Build kennel in Cleveland
This petition had 13 supporters
The City of Cleveland Kennel may be one of the most underfunded, understaffed, and neglected municipal animal control facilities in the country. Often confused with the Animal Protective League (APL) and Cuyahoga County Kennel, the City of Cleveland Kennel is responsible for holding abandoned and injured dogs found in the city. A disproportionate number of these dogs are bully breeds (e.g. dogs identified as pit bulls or pit bull mixes).
For many years, the Kennel has been in disrepair and its conditions have failed to protect animals from disease exposure and stress. It is lacking adequate ventilation, a cooling system, easy to clean cages, a sufficient number of outdoor runs, and consistent supplies to meet the basic needs of the animals. Granted, the Kennel was a facility originally built to hold dogs for owner redemption or euthanasia, but, thanks to the efforts of dedicated citizens, many of the dogs brought to the Kennel are now available for rescue or, in some cases, direct adoption. The current building is not equipped for this revised and more humane mission, and that is part of why the City needs to hasten the process by which the new and promised Cleveland Kennel is constructed.
In the meantime, we need Mayor Frank Jackson to address the following pressing and serious problems at the current Kennel:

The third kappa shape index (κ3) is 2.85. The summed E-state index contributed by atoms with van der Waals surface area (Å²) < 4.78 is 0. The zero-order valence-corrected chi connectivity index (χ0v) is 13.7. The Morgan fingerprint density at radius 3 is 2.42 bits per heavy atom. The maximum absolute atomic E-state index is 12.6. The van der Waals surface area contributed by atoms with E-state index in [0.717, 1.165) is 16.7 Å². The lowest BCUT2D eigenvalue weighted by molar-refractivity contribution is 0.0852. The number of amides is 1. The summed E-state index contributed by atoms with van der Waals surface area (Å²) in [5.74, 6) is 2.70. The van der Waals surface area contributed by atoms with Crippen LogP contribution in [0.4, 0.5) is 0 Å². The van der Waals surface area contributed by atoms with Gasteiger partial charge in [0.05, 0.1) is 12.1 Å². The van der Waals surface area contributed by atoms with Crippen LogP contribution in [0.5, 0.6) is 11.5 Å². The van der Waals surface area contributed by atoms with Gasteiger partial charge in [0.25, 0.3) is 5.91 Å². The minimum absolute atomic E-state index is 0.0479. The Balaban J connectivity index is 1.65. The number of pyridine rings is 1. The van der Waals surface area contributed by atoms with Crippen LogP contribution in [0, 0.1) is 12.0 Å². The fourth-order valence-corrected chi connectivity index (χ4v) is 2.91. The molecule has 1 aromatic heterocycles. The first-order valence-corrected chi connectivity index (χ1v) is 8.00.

We need a veterinarian and rescue/adoption coordinator on staff at the kennel. Unlike most municipal shelters, Cleveland does not have a full or part-time shelter veterinarian who works on the premises. A staff veterinarian would have the ability to meet the immediate medical needs of the dogs, including but not limited to injury and wound care (especially critical for those dogs who have been used for bait in dogfighting), the treatment of infectious disease (especially for those dogs with kennel cough, which can escalate quickly into serious respiratory ailments like pneumonia), and the care of curable conditions (especially mange) which can hinder a dog’s chances for rescue. Staff veterinarians can also dispense prescription medication as needed (assuming a budget for this; see below). While we are happy to see the Kennel enter into a new partnership with Westpark Animal Hospital, we continue to insist that the long-term and most effective solution for the Kennel is a full or part-time staff veterinarian who can address the medical needs of the dogs on-site.